Henry Paulson to Become Overseer of U.S. Economy?
Article audio sponsored by The John Birch Society

In truth, the impending legislation merely formalizes powers already usurped by Paulson and Ben Bernanke over the past few months.With the growing financial turbulence, both the Federal Reserve and the Treasury Department have been exercising unconstitutional, quasi-dictatorial powers, including the bailouts of AIG and Bear Stearns and the nationalization of Fannie Mae and Freddie Mac — all this in addition to the Fed’s arrogation of authority to issue credit lines to investment banks and a whole range of new “tools” to pump money into the economy (read: inflate and devalue the U.S. dollar).

As the Monitor article noted, Paulson is only the most public of three individuals colluding to expand the powers of Treasury and the Fed independent of congressional (much less public) oversight. The other two are Ben Bernanke, the Chairman of the Federal Reserve; and Timothy Geithner, chief of the New York Federal Reserve Bank.


To be sure, the new powers the bailout will confer on these three men are both historic and unprecedented. Although the news media have been focusing on the outrageous and unaffordable $700 billion price tag, the real story is the violence that such an act will perpetrate against our whole system of government. The destructive impact this new legislation will have on the balance of powers established by the U.S. Constitution will be nothing less than devastating.

For one thing, the U.S. Constitution assigns the purse strings to Congress; all bills for raising revenue must originate in the House of Representatives, according to Article I, Section 7. In other words, no money shall be spent without congressional approval. Yet the seizure of Fannie Mae and Freddie Mac, which could cost the federal government trillions of dollars, was done with no congressional authorization whatsoever. So were the bailouts of Bear Stearns and AIG. The latest bill, while undergoing the formality of a bipartisan imprimatur in Congress, will give enormous powers to the Treasury Department and the Fed (in effect, the executive branch) that either Congress has no constitutional authority to delegate, or that cannot be legitimately exercised by any branch of government, including Congress.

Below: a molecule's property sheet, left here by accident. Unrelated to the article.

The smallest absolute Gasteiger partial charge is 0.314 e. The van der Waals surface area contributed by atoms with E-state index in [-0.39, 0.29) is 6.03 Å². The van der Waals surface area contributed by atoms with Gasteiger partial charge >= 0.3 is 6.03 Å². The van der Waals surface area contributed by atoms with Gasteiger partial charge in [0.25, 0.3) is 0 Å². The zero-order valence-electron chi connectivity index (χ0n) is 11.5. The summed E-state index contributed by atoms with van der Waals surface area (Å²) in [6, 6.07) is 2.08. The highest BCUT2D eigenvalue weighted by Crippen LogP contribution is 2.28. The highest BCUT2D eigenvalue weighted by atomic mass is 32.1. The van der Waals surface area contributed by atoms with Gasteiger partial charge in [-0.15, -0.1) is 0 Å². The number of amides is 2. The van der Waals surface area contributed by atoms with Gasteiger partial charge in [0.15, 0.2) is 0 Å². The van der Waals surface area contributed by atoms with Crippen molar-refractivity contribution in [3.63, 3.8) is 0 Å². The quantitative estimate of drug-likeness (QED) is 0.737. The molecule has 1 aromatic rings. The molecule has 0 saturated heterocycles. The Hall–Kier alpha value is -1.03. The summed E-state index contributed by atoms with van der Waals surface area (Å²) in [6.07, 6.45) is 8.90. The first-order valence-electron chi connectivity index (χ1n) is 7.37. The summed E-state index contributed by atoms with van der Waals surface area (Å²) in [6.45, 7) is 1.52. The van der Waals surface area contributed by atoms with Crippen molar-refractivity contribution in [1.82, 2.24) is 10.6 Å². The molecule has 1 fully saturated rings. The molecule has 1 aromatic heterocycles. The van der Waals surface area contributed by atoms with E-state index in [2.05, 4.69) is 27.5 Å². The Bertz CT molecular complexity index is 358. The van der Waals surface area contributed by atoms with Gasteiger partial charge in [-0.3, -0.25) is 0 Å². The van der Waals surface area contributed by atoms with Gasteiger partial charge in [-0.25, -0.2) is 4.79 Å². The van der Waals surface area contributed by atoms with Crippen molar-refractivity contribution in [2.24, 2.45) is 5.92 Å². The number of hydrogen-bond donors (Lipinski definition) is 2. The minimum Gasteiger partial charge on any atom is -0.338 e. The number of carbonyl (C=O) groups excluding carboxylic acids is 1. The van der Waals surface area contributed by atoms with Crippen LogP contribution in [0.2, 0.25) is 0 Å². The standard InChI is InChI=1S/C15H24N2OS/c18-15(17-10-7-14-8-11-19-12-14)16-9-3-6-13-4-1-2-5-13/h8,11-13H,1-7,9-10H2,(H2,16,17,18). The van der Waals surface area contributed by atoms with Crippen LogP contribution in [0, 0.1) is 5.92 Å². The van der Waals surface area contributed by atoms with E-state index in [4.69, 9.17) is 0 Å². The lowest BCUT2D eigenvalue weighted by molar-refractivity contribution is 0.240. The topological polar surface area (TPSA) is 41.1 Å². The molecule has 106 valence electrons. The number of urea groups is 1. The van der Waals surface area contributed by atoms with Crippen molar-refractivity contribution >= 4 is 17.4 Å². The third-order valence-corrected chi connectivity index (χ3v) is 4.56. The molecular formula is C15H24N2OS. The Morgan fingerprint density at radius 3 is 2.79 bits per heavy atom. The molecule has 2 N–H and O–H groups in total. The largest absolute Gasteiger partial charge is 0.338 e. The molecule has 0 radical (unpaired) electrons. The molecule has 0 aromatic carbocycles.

One of the greatest strengths of the U.S. Constitution is that it grants no power to the executive branch to raise revenue. America’s presidents, unlike Old World sovereigns, have never been able to levy taxes with the stroke of a pen or to accumulate assets in sovereign wealth funds. However, since the creation of the Federal Reserve, the executive branch has been able to rely on inflation (the creation of money not backed by any precious metal) to fund projects that Congress is reluctant to authorize. Congress, for its part, offers only tepid resistance because most of its members understand that inflationary spending is not well understood by the voting public, and lawmakers will seldom be held accountable for the follies of the Federal Reserve System and the Treasury Department.

The bailout under discussion will, like all the other bailouts, be financed up front not by the dizzying tax increases that a $700 billion dollar price tag would ordinarily require, but by the creation of more money. It will be done under the allegedly benign overseership of Paulson and Bernanke, and Congress will once again have abrogated its responsibility to control the government purse strings.

Even if the impending mega-bailout were constitutionally legitimate, it cannot work in the long run. The financial turbulence and declines in stock values are the markets’ attempt to clear out bad debt and overvalued assets. Allowed to run its natural course, the turmoil will certainly claim more corporations and bring about further declines. But all of this is a consequence of decades of reckless inflation, resulting in a global market that is grotesquely overvalued and in trillions of dollars of easy money malinvested in feckless enterprises like subprime mortgages. Lulled by years of assurances that government will not permit the largest corporations to suffer the consequences of greed and reckless behavior, the global economy has been on a decades-long bender, drunk on easy money and credit brought about by artificially depressed interest rates. What the powers that be are now proposing is to prolong this unnatural state of affairs, postponing the inevitable hangover until the entire system collapses under mountains of bad debt.

No one really knows how much bad debt is out there, thanks to the intricacy of secondary investments called derivatives. The $700 billion figure, though large, is likely to fall far short of the total, and this bailout may ultimately saddle the government (i.e., taxpayers) with trillions in new debt.

Without any doubt, allowing events to run their natural course will have severe consequences, as human folly always does. But trying to prolong the high by spending the U.S. government into bankruptcy and saddling U.S. taxpayers with the bill is worse still — morally reprehensible in the short run, and economically disastrous in the long. One way or the other, the piper will have to be paid. It is better by far, both on economic and constitutional grounds, that it be sooner rather than later, and that, after the crisis has run its course (as it will), Americans decide to return to the wiser financial system — money based on a precious metal standard — that both the Founders and the Constitution countenance.

Readers are encouraged to send a letter to Congress opposing the $700 billion bailout. To send your letter online, click here.